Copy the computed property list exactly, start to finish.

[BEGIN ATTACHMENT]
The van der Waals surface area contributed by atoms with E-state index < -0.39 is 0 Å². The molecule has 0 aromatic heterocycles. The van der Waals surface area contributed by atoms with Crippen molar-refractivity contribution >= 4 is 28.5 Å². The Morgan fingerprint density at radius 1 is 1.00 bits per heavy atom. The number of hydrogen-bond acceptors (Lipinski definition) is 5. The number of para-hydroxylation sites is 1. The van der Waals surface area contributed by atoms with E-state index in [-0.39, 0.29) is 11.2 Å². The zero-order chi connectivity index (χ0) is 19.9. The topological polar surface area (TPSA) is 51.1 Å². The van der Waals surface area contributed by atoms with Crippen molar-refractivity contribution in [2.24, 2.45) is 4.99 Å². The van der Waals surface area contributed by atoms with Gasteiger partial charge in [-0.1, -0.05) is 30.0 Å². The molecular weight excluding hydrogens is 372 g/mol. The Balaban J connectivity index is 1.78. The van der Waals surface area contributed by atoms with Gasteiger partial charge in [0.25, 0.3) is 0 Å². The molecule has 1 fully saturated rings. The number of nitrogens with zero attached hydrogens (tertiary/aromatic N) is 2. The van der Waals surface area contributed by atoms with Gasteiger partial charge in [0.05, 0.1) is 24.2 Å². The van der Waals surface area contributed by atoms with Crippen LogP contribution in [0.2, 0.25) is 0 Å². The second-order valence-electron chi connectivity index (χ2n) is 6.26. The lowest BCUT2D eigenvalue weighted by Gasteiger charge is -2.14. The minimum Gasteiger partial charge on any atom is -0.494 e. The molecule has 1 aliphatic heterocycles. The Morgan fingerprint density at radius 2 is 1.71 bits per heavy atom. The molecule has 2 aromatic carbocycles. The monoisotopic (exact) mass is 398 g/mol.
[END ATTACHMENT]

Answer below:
The van der Waals surface area contributed by atoms with E-state index < -0.39 is 0 Å². The molecule has 0 aromatic heterocycles. The van der Waals surface area contributed by atoms with Crippen molar-refractivity contribution >= 4 is 28.5 Å². The Morgan fingerprint density at radius 1 is 1.00 bits per heavy atom. The number of hydrogen-bond acceptors (Lipinski definition) is 5. The number of para-hydroxylation sites is 1. The van der Waals surface area contributed by atoms with E-state index in [-0.39, 0.29) is 11.2 Å². The zero-order chi connectivity index (χ0) is 19.9. The topological polar surface area (TPSA) is 51.1 Å². The van der Waals surface area contributed by atoms with Crippen molar-refractivity contribution in [2.24, 2.45) is 4.99 Å². The van der Waals surface area contributed by atoms with Gasteiger partial charge in [-0.1, -0.05) is 30.0 Å². The molecular weight excluding hydrogens is 372 g/mol. The Balaban J connectivity index is 1.78. The van der Waals surface area contributed by atoms with Gasteiger partial charge in [0.25, 0.3) is 0 Å². The molecule has 1 fully saturated rings. The number of nitrogens with zero attached hydrogens (tertiary/aromatic N) is 2. The van der Waals surface area contributed by atoms with Gasteiger partial charge in [0.05, 0.1) is 24.2 Å². The van der Waals surface area contributed by atoms with Crippen LogP contribution in [0.2, 0.25) is 0 Å². The second-order valence-electron chi connectivity index (χ2n) is 6.26. The lowest BCUT2D eigenvalue weighted by Gasteiger charge is -2.14. The minimum Gasteiger partial charge on any atom is -0.494 e. The molecule has 1 aliphatic heterocycles. The Morgan fingerprint density at radius 2 is 1.71 bits per heavy atom. The molecule has 2 aromatic carbocycles. The monoisotopic (exact) mass is 398 g/mol.